- Title: South African youth fine tune music skills with Jazz maestro, Wynton Marsalis
- Date: 4th October 2019
- Summary: SOWETO, SOUTH AFRICA (RECENT) (REUTERS) ***WARNING CONTAINS FLASH PHOTOGRAPHY*** VARIOUS OF AMERICAN JAZZ MUSICIAN, WYNTON MARSALIS AND HIS BAND PERFORMING AUDIENCE WATCHING PERFORMANCE
- Embargoed: 18th October 2019 15:46
- Keywords: Wynton Marsalis jazz aspiring musicians
- Location: SOWETO, SOUTH AFRICA
- City: SOWETO, SOUTH AFRICA
- Country: South Africa
- Topics: Arts / Culture / Entertainment,Music
- Reuters ID: LVA001AZOMP1Z
- Aspect Ratio: 16:9
- Story Text: Jazz lovers and aspiring musicians recently packed into a social hall in Soweto, South Africa to watch American Grammy-winning trumpeter Wynton Marsalis and his 15-strong Jazz at Lincoln Center Orchestra (JLCO) play ahead of a Jazz festival in the country.
Marsalis and his band performed to an audience of schools and ensembles and taught the audience about basics of jazz performance, in an interactive session.
The 57-year-old says likes to teach youth jazz in order to combat harmful messages including drug abuse and early sexualisation that are rampant in commercial mainstream music.
"Jazz teaches you to be yourself and it gives you confidence, and it allows you to not be a person who is in a market. It allows you to be in a much larger group and it also encourages you to maturity. Jazz does not look at you as if it's trying to sell something to you. It's trying to tell you something, communicate with you in a very honest and open way, and it includes many people," he said.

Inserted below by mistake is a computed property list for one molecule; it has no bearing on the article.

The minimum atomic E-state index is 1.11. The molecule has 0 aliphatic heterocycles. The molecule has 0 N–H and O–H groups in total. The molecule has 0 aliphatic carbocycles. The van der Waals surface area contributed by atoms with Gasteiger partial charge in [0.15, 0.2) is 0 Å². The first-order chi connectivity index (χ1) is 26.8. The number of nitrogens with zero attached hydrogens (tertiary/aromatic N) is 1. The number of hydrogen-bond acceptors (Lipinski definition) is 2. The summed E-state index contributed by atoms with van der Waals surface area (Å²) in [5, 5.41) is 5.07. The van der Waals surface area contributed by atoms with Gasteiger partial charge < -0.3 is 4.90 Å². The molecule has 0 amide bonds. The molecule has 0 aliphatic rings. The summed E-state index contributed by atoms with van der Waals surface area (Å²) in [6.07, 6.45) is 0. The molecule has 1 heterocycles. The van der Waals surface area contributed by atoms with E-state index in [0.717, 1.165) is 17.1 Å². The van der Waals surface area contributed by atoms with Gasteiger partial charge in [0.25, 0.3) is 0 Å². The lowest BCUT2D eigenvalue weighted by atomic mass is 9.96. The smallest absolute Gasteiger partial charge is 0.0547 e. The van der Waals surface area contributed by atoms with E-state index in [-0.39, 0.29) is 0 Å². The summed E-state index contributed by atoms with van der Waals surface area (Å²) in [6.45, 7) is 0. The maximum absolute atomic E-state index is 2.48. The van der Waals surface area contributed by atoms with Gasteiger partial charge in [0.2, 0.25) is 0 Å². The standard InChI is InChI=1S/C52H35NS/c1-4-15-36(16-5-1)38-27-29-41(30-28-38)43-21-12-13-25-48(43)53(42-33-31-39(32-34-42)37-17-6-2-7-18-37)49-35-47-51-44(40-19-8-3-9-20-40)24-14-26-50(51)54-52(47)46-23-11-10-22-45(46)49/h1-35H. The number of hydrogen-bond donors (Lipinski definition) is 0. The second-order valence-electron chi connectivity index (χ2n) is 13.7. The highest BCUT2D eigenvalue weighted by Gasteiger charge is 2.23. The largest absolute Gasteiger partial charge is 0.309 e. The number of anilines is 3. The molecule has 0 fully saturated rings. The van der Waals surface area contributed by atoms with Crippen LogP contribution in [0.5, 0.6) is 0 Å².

The musician started teaching jazz to students in his hometown, New Orleans when he was 18-years-old.
Marsalis has since gone on to hold jazz lessons at schools throughout the US, earning him the nickname "Professor of Swing".
"I heard so many elementary school bands like early in the morning. Sometimes I see a person that comes with 'come, come talk to our band, you know. We, we meet at six o'clock.' I mean six o'clock! You know, I'mma be in the club until two, two thirty, but if you call me I'mma come. They would call me somebody's momma or somebody would call me five thirty, 'come to our school'. And in the early years I would go call schools and ask them if they wanted music, especially the black schools. They no, 'we don't want the music'. So I would talk to them and convince them they want the music and I would come and do it. And then I became known for doing it," said Marsalis.
The musician has worked with acts as diverse as Sarah Vaughn, Dizzy Gillespie and Eric Clapton, and won a Pulitzer Prize for music and numerous Grammys for jazz and classical albums, including one for best spoken word album for children.
"I've been listening to Wynton for a long time. So, he's one of our jazz heroes. So to finally see him uh face to face and be able to talk to him, it's a mindblowing," said aspiring musician, Dakalo Rambou.
"Jazz I enjoy how free it is. And like you have the freedom to express yourself. Like, there's so much space to be you and put yourself into the music and the way you're playing. The complexity behind how you play, but then they still make it sound so simple, like, when they reach that level of mastery," said Kyle Allens.
Marsalis who has dedicated his career to promoting jazz music has produced over 80 records which have sold world-wide. He has also done collaborations with various international artists including Ghanaian master drummer Yacub Addy.
(Siyabonga Sishi and Naledi Mashishi)
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